The New York Times‘ DealBook blog has this news about the San Diego City Employees’ Retirement System looking to dig into the world of private equity.

San Diego’s pension fund is still working its way out from under a huge shortfall that nearly bankrupted the city. The private equity business faces serious challenges of its own these days. So it might seem like a strange time for San Diego to start private equity investing.

But the sun-drenched city is taking the plunge.

The Times continues:

The allure may be especially strong for funds like San Diego’s, which needs big returns to help close the gap between its assets and the benefits it has promised to workers.

Although few investment managers expect private equity funds to reap the stellar gains, sometimes exceeding 30 percent, of recent years, the profits may still be above what they could get from stocks or bonds.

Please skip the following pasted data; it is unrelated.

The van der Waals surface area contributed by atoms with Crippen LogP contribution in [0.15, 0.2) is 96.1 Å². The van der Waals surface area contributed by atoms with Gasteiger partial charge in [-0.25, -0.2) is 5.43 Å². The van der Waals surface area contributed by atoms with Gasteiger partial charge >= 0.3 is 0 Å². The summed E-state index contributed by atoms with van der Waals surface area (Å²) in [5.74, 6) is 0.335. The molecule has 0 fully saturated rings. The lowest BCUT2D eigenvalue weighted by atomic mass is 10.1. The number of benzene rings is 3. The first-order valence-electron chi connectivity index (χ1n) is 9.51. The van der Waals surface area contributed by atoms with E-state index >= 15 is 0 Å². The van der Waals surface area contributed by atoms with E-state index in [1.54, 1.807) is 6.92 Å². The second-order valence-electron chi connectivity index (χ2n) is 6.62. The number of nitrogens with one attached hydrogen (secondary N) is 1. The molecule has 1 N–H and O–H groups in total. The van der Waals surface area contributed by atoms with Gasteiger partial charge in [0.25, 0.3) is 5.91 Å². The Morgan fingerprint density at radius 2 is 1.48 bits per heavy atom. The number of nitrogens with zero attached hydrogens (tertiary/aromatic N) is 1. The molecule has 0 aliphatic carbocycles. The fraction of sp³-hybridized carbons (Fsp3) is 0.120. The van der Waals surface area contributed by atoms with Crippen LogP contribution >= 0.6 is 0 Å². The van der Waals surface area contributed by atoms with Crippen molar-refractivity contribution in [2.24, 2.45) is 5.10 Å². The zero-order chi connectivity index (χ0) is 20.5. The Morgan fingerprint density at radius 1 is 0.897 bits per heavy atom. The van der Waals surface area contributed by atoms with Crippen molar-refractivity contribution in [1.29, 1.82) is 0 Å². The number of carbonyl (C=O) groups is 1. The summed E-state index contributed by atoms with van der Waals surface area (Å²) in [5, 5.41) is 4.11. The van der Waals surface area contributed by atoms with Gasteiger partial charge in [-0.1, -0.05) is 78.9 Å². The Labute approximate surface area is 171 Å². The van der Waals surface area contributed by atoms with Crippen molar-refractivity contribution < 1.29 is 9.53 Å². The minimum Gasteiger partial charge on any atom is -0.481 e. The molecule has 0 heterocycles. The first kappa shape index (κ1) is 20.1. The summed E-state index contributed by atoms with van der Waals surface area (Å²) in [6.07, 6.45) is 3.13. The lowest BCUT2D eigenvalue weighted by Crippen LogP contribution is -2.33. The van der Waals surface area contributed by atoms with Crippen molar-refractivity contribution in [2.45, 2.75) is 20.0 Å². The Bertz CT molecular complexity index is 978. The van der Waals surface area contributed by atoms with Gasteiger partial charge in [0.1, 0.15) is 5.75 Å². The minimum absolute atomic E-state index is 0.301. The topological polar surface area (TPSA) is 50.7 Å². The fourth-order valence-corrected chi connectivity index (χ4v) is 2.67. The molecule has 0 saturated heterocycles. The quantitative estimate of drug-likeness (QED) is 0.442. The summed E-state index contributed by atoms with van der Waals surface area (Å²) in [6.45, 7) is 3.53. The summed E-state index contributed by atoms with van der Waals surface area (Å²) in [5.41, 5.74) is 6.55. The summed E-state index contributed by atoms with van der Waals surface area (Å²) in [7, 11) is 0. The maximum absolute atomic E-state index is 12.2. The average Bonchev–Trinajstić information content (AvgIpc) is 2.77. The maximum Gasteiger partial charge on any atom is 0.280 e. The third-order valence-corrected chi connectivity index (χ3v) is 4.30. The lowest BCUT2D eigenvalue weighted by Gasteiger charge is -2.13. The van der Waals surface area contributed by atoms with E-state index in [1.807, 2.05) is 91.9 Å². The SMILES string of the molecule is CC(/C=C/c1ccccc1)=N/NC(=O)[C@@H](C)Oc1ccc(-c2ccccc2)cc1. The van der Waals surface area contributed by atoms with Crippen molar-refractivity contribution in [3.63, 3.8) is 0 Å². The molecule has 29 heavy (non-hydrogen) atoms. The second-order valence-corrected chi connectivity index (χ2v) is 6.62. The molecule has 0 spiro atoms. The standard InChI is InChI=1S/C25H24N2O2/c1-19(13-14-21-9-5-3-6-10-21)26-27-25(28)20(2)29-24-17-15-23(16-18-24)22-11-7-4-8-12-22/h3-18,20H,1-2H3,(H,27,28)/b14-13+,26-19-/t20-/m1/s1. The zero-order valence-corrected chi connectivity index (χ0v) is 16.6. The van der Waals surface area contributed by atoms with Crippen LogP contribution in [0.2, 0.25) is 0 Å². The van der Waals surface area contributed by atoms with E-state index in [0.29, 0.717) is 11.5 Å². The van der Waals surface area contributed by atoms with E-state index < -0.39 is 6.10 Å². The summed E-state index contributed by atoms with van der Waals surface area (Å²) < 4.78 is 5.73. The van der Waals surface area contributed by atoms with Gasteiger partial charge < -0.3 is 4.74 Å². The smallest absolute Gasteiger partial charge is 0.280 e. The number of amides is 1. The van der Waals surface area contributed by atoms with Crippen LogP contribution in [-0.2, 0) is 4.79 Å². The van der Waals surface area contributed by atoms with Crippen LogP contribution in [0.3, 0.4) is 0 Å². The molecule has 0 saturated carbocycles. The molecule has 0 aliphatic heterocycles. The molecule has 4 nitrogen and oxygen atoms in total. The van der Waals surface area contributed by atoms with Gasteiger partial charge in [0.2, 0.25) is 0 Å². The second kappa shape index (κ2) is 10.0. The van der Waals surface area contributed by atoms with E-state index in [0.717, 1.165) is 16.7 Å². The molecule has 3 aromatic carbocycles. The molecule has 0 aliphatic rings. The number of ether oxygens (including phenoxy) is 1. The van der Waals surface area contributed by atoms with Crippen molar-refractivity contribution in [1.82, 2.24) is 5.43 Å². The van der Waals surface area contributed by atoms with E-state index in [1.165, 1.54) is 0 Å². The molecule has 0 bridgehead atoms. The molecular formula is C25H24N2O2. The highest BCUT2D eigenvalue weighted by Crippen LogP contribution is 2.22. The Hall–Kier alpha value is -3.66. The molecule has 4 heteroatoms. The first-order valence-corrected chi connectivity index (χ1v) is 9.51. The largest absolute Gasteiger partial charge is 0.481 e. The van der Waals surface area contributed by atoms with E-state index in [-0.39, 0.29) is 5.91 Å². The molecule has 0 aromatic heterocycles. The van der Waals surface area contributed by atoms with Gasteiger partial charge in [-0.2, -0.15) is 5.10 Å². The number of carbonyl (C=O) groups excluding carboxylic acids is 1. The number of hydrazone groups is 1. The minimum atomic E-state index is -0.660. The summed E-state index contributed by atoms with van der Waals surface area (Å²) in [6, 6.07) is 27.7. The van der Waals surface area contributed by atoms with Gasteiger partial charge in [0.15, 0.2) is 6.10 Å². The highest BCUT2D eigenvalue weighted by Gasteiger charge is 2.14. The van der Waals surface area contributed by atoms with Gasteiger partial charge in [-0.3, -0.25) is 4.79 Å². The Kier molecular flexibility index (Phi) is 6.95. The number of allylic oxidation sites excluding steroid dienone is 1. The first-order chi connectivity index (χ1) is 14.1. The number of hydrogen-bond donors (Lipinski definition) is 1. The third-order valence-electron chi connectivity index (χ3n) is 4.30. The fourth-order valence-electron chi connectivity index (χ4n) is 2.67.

One risk is that private equity funds tend to show small returns, or even losses, in the early years, a phenomenon often described as the J curve.

Even so, San Diego is hardly the only pension fund that is increasing its bets on buyouts.

You might remember that down the street at the county’s retirement system, investments in hedge funds got the San Diego County Employees Retirement Association into some trouble. My colleague Scott Lewis wrote extensively about it in 2006.

Update: I originally paraphrased The New York Times story incorrectly by saying SDCERS was getting involved in hedge funds. While there are similarities between private equity and hedge funds, I should have been more careful. My apologies.


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